New guide to help horse show organisers achieve “gold standard” biosecurity

Share
A comprehensive publication aimed at mitigating the risk of equine disease transmission has been released by British Equestrian’s Equine Infections Disease Action Group.
File image.

Equestrian event organisers have a new tool in their arsenal to help navigate the way through biosecurity, disease recognition and risk reduction at horse competitions and gatherings.

 Advice notes for BEF member bodies and organisers of horse gatherings.The creation of Advice notes for BEF member bodies and organisers of horse gatherings by British Equestrian’s Equine Infections Disease Action Group (EIDAG) is the result of months of work. It aims to provide practical advice so that equine member bodies and those involved in organising any type of equestrian gathering can put effective and practical measures, guidance and education in place.

It follows the EHV outbreak in Europe earlier this year, which EIDAG chair Celia Marr said demonstrated what is possible with a collaborative approach between horse owners, member bodies, veterinary practitioners, industry advisers and organisers.

“We managed the situation promptly so there were no linked cases on home soil, but without us working together, the situation could have been much worse.

“Infectious disease is with us all time, but the welfare of our equines and mitigating the risk of transmission is a team effort. Responsibility lies with all of us in the equine community to work together and play a part,” Marr said.

The guidance is based on 10 pillars of equine infectious disease management that organisers should follow:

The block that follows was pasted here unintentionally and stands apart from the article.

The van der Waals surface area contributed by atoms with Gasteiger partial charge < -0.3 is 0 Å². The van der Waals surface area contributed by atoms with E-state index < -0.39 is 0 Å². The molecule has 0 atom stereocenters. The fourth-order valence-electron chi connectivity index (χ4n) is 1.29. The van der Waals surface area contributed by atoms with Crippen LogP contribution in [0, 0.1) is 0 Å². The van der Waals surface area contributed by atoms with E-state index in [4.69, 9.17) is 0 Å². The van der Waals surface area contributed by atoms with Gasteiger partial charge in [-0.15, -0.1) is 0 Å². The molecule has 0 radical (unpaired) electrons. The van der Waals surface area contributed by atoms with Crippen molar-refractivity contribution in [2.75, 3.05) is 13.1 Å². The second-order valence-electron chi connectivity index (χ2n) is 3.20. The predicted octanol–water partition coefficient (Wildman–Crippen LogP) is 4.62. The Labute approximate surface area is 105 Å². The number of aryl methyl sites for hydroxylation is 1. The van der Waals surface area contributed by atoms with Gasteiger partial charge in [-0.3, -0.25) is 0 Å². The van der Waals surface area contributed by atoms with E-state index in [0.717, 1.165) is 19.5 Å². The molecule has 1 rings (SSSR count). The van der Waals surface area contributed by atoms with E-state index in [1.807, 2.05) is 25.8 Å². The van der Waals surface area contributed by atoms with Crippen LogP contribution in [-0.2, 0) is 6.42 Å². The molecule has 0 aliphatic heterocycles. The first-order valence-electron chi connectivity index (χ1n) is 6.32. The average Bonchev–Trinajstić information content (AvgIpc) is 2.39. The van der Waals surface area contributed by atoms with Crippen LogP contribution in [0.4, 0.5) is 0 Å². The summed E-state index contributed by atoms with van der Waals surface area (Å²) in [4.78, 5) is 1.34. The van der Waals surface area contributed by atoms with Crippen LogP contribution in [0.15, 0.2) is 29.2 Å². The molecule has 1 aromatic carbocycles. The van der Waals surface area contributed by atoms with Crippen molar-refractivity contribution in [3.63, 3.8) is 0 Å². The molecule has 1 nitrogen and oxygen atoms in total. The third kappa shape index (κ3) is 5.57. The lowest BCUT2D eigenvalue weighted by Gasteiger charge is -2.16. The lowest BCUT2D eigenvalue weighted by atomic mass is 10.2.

• Responsibility
  • Raising standards and education
  • Risk communication and responsiveness
  • Vaccination

 

  • Vigilance and risk reduction
  • Biosecurity practice: participants
  • Biosecurity practice: stabling

 

  • Early disease recognition
  • Transparent information sharing
  • Support national infectious disease management

Based on compliance and measures in place, gatherings can then operate at gold, silver or bronze standard to illustrate the level of biosecurity in place to those looking to enter or take part. Vaccination, self-certification, surveillance and enhanced biosecurity are key elements for organisers, and participants, to consider for gatherings – the more stringent the requirements, the less risk of transmission at that event.

Available online, the advice notes also contain general background information on endemic and exotic diseases present in Britain to help educate horse owners on signs and management. The information provided in the notes should be used in tandem with British Equestrian’s ‘Diseases to know about’ section on the website.

Endemic diseases

  • Equine Influenza
  • Equine Herpes Virus 1 and 4
  • Strangles
  • Ringworm
  • Infection syndromes – neurological and enteric signs
Exotic diseases

  • Equine Piroplasmosis
  • Equine Viral Arteritis
  • Equine Infectious Anaemia
  • West Nile Fever
  • African Horse Sickness
  • Glanders and Farcy

The group has also provided recommended wording for member bodies on privacy policies, affiliation agreements and code of conduct to work with their organisers in a bid to drive standards towards a gold rating for activities.